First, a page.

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Mergers and Acquisitions on the Upswing
Published Thursday, February 2, 2017
by Edith Tucker

Despite the slow and uneven economic recovery, mergers and acquisition activity has continued to flourish. In good times, business owners look to sell at higher prices, while in bad times buyers are on hand to snatch up a good deal on distressed companies with potential.

“This is the sixth or seventh year of accelerated growth in the mergers and acquisitions [M&A] field,” says Steve Cohen, an attorney at the Devine Millimet law firm in Manchester where he chairs a 14-member team of M&A specialists. “Most M&As in the New Hampshire market are outright sales and purchases of businesses,” he continues. “Less than five percent of the in-state M&A activity is, in my opinion, structured as mergers—that is, two or more companies combined into one surviving company.”

In an acquisition, the business owner walks away with cash and sometimes deferred payments, while in a merger the owners exchange stock in one company for stock in a larger enterprise, he explains. “Merging with competitors is difficult since they’re leery about sharing any information about pricing, gross margins, customer identities and vendors, and other confidential and proprietary information in case the deal doesn’t go through,” Cohen says.

During the Great Recession (2007 through 2009), a number of large corporations that had cash on hand were able to cherry-pick distressed NH companies. Since 2010, however, the M&A market in NH and much of New England has been active, Cohen says. Given the low rates of return offered by banks and the risks associated with public markets, lots of cash and financial commitments have flowed into private equity firms, chasing the opportunity for higher returns. National, regional and community banks also have cash available for debt financing of mergers and acquisitions, he says.

This has business owners that want to sell their companies looking for higher purchase prices, as EBITDA (Earnings Before Interest, Taxes, Depreciation and Amortization) are rising. EBITDA is typically used as a measure of available cash flow, efficiency and profitability. EBITDA has been rising because, following the last recession, business has been good within many industries.

“The higher the EBITDA, the higher the purchase prices for businesses,” Cohen points out. “In-state quantitative data is not readily available, but I’d say that plastics and manufacturing have led the acquisitions’ activity in New Hampshire, with fewer bank mergers than many imagine.”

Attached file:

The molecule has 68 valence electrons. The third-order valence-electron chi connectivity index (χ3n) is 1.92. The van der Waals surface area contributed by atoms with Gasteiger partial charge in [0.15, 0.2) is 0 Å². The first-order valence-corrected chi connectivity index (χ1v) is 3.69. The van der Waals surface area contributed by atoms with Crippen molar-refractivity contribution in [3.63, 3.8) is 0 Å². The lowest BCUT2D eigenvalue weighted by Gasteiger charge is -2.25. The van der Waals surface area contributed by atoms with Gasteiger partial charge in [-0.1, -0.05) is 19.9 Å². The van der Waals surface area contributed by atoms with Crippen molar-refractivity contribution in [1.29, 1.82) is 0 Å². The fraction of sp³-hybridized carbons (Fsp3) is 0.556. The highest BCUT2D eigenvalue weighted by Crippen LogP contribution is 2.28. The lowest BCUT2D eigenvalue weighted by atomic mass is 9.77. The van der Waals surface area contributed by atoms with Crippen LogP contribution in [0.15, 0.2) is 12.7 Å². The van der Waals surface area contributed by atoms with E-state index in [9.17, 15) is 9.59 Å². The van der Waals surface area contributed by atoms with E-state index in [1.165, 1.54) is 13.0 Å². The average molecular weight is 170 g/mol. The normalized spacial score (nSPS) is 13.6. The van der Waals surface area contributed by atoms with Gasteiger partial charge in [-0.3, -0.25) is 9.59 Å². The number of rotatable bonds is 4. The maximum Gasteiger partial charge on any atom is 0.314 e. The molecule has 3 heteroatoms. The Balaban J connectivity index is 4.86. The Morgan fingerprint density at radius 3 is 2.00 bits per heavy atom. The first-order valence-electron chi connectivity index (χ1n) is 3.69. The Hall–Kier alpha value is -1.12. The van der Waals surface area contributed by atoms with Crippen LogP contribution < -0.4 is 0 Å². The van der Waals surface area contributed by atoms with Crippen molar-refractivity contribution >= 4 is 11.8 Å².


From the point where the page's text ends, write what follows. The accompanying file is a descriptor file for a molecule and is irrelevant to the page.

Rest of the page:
Exit Planning
Over the next decade some 10 million baby boomers nationally, now ages 51 to 69, are expected to sell their businesses. Although some will gift or sell their businesses to their children, most look for buyers to whom they’re not related, including strategic buyers and private equity firms. Some will also implement employee stock ownership plans (ESOPs) to allow employees to acquire their companies. The segment of the M&A market growing most rapidly is companies in the $2 million to $20 million range.

Both Cohen and attorney Angela Martin, vice-chair of Devine Millimet’s M&A group, emphasize the importance of proper planning and pre-positioning a company before putting it up for sale.
Ideally, business owners will develop their exit strategy over a seven- to 10-year timeline, says Donald Crane, CPA, a partner in Crane & Bell CPAs in Lancaster. This gives ample time to develop a consistent history of profitability and professionalism.

“Potential sellers are often conflicted about putting their business up for sale, thinking, ‘How can anybody else really do it justice?’” Crane says. “As we work with our business tax clients we take a holistic approach, helping them relate their business to the rest of their life and the arc of that trajectory.”

Cohen says that buyers look at three main criteria:

Quality and dependability of earnings: Buyers want  to see if there is an over reliance on one or only a few customers.

Quality of personnel: Buyers are looking at the willingness of key players to stay on and the seller’s willingness to sign a non-compete agreement.

Quality of operations: Buyers are looking at markers of quality (such as ISO international standards), the protection of intellectual property and superior quality control of goods and services.

Certain sellers can also benefit by commissioning market studies in advance of a sale transaction so they can then adapt their business model to reach previously unrecognized growth potential.  
Call the CPA
Both Devine Millimet attorneys highlight the importance of having CPA audited or reviewed financial statements. With audited financial statements, the CPA provides a high, but not absolute, level of assurance about whether the financial statements are free of material misstatement. With reviewed financial statements, the CPA provides limited assurance that the information provided and summarized in the financial statements is presented without any material changes that would be misleading. CPAs can also provide compilations, which use only information provided by the owners of the business and offer no assurance of the company’s financial health.  

“Buyers would prefer [a] CPA-audited or at least reviewed financial statement, but an audit costs a company more than a review and a review more than a compilation,” Cohen says.  

An audit involves the most work, so the cost is much higher than a review or a compilation, the least costly and least detailed. Sellers should decide which option to pursue based on their own objectives as well the advice of their M&A team. “Having a nice bound statement of a company’s financial position, signed by a CPA, provides a high level of credibility to a buyer,” Crane says.